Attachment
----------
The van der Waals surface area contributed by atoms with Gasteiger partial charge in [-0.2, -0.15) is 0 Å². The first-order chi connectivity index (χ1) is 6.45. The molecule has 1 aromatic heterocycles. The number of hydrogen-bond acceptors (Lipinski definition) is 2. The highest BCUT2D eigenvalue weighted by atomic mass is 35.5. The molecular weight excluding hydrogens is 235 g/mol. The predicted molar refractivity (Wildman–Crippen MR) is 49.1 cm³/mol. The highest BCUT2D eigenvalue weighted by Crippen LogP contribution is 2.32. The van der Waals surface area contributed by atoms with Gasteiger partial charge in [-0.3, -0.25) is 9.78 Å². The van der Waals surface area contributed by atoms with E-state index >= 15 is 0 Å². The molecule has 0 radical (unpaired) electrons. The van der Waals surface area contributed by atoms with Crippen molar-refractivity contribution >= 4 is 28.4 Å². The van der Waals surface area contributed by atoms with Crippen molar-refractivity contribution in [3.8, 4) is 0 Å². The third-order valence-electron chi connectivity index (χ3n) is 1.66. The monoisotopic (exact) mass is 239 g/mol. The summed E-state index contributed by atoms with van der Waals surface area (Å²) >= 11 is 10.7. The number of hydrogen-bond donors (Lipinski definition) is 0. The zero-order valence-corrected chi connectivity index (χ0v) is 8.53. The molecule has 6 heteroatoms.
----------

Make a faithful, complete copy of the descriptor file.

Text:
The van der Waals surface area contributed by atoms with Gasteiger partial charge in [-0.2, -0.15) is 0 Å². The first-order chi connectivity index (χ1) is 6.45. The molecule has 1 aromatic heterocycles. The number of hydrogen-bond acceptors (Lipinski definition) is 2. The highest BCUT2D eigenvalue weighted by atomic mass is 35.5. The molecular weight excluding hydrogens is 235 g/mol. The predicted molar refractivity (Wildman–Crippen MR) is 49.1 cm³/mol. The highest BCUT2D eigenvalue weighted by Crippen LogP contribution is 2.32. The van der Waals surface area contributed by atoms with Gasteiger partial charge in [-0.3, -0.25) is 9.78 Å². The van der Waals surface area contributed by atoms with E-state index >= 15 is 0 Å². The molecule has 0 radical (unpaired) electrons. The van der Waals surface area contributed by atoms with Crippen molar-refractivity contribution >= 4 is 28.4 Å². The van der Waals surface area contributed by atoms with Crippen molar-refractivity contribution in [3.8, 4) is 0 Å². The third-order valence-electron chi connectivity index (χ3n) is 1.66. The monoisotopic (exact) mass is 239 g/mol. The summed E-state index contributed by atoms with van der Waals surface area (Å²) >= 11 is 10.7. The number of hydrogen-bond donors (Lipinski definition) is 0. The zero-order valence-corrected chi connectivity index (χ0v) is 8.53. The molecule has 6 heteroatoms.